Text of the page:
Retailers competing with Amazon.com often feel like they’re engaged in a David-and-Goliath battle, with momentum and economies of scale working against them. But new survey data reveals chinks in the ecommerce giant’s armor retailers can exploit to win sales and earn loyalty.
Amazon is nearly irresistible to consumers, and the site’s revenues now account for nearly half of all online retail spending. In a survey of 2,000 US consumers by Convey, 47% of respondents reported doing at least a quarter of their shopping on Amazon—and 23% said they buy more than half of all their goods on the site.
Fast, free shipping is far and away the biggest attraction, chosen by 80% of survey respondents as a reason they shop at Amazon. Four in five participants also reported using Amazon Prime, which awards paid subscribers free one-day delivery on all orders, and which counts more than 150 million members in the U.S.
Amazon has taken unprecedented measures to maintain its fulfillment advantage, including building its own freight and delivery network and banning usage of competing or underperforming carriers for Prime shipments from third-party marketplace sellers during the recent peak holiday season.
As it turns out, that level of investment signals how dependent Amazon is on ruthlessly efficient fulfillment as its sole, if significant, advantage. The survey revealed that without free shipping, 64% of respondents would consider shopping elsewhere—and fully a quarter said they would stop using Amazon altogether.
That’s because, despite their Prime memberships, a significant percentage of survey respondents—especially younger consumers—have reservations about Amazon. Retailers can exploit this ambivalence to their advantage with the following strategies:
Meet The Fulfillment Challenge With Transparency And Proactive Flexibility
Of course, Amazon’s obsession with fulfillment isn’t going anywhere, and it will continue to set the standard. Close to 40% of survey respondents said Amazon’s fast, free shipping made them more likely to expect other retailers to keep up.
While they may be unable to match the scale and breadth of Amazon’s fulfillment resources, retailers of all sizes can be just as transparent about shipping costs and timelines. Communicating options up-front is important; more than 50% of shoppers in Convey’s annual consumer study said they want to see a guaranteed delivery data at checkout. Integrating carrier data at the product level enables merchants to display this information early and often.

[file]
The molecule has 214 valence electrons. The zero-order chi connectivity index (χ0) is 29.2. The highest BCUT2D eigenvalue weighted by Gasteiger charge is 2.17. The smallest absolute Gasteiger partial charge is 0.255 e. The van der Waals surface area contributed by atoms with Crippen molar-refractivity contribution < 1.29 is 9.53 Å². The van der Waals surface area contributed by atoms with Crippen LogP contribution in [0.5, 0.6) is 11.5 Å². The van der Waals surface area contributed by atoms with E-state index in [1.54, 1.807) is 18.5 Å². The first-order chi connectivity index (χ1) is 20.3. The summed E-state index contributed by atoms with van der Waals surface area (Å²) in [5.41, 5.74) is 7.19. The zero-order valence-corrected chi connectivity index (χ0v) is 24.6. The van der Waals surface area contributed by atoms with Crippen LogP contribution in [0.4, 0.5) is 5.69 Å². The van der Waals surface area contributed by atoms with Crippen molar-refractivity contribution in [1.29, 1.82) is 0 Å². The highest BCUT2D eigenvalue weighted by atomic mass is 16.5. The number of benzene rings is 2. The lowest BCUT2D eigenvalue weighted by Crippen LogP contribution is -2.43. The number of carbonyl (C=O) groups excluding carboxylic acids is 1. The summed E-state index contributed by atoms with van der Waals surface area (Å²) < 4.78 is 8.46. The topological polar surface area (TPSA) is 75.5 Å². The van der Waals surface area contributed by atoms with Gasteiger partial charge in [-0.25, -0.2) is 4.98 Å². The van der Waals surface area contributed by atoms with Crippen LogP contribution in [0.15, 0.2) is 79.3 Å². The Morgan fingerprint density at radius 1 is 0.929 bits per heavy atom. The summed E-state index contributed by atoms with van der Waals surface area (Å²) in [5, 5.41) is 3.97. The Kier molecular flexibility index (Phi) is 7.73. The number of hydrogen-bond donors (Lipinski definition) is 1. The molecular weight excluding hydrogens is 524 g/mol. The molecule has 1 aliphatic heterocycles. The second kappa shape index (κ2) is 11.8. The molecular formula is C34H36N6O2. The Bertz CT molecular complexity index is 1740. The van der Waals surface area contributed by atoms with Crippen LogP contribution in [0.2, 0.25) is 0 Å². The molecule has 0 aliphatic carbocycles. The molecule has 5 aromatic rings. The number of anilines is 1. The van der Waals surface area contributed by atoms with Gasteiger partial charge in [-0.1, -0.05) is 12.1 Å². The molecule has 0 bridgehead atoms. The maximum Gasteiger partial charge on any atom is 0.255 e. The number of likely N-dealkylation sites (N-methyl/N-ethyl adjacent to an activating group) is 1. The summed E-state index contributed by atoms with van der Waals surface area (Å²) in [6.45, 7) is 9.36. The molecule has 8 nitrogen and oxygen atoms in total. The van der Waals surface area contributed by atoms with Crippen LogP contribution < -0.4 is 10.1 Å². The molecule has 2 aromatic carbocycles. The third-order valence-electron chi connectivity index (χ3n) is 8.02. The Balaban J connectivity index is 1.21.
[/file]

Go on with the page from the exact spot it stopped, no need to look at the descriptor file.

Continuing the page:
Shoppers also expect communication during the delivery process, with more than 87% saying they want a proactive notification via email or text message if a shipment is running late, Convey’s consumer study found. But just 18% of shoppers in the latest survey say Amazon’s delivery communication is a reason to shop there—potentially giving a leg up to retailers with the ability to proactively manage shipments and notifications.
Slow and Sustainable (May) Win The Race
Shoppers are of two minds about sustainability. Some 27% of shoppers in Convey’s survey said they feel negative about Amazon’s impact on the environment—especially Millennials, whose disapproval of Amazon’s ecological footprint was 50% higher than average. But that concern so far hasn’t changed behavior: a quarter of shoppers who believe Amazon is damaging to the environment still buy at least 50% of all their goods on the site.
Retailers can appeal to this ambivalence by displaying their sustainability bona fides when it comes to sourcing and manufacturing; product page details can highlight the origins of materials and ingredients, on-site search can enable filtering for sustainable attributes, and social media campaigns can reach young influencers receptive to sustainability messaging.
When it comes to fulfillment, retailers can promote the ecological benefits of “free” over “fast”: more than 79% of Amazon shoppers—even including Prime members—said they’d be willing to wait up to 7 days for free shipments, giving retailers a window of tolerance for slower shipping speed, especially when throttling back benefits the environment.
Highlight the Unique And Homegrown
Amazon’s competitive threat to other brands is another reason shoppers are ambivalent. One in four say Amazon has had a negative impact on the retail industry overall—although, as with environmental damage, this concern hasn’t stopped shoppers from using the site.
More substantially, shoppers recognize Amazon’s limitations as a shopping source. Although they give the site high marks for breadth of selection, with 69% saying it’s a reason they use the site, just 22% say they use it to find unique, vintage, or hard-to-find items, Convey’s survey found. But the ability to find exclusive or eclectic items is a key reason consumers shop on the Web, with retailers’ growing capabilities for mass customization creating still more appeal.
Furthermore, Amazon is facing increasing scrutiny over counterfeit items sold through its third-party marketplace, with the federal Government Accountability Office finding that more than 40% of goods purchased through online marketplaces as part of a 2018 study were fakes. Retailers can make headway by showcasing certifications and authenticity guarantees as well as eclectic product assortments.
Agile brands can sustain growth in an Amazon world
Amazon’s combination of convenience, selection, and free shipping may seem unbeatable. But by fulfilling shoppers’ needs for delivery transparency and flexibility, and capitalizing on key gaps in Amazon’s offering when it comes to product quality and selection, retailers can stake their claim to online success.
Convey provides online retailers with technology and services to predict delivery dates, analyze transportation options and communicate with customers.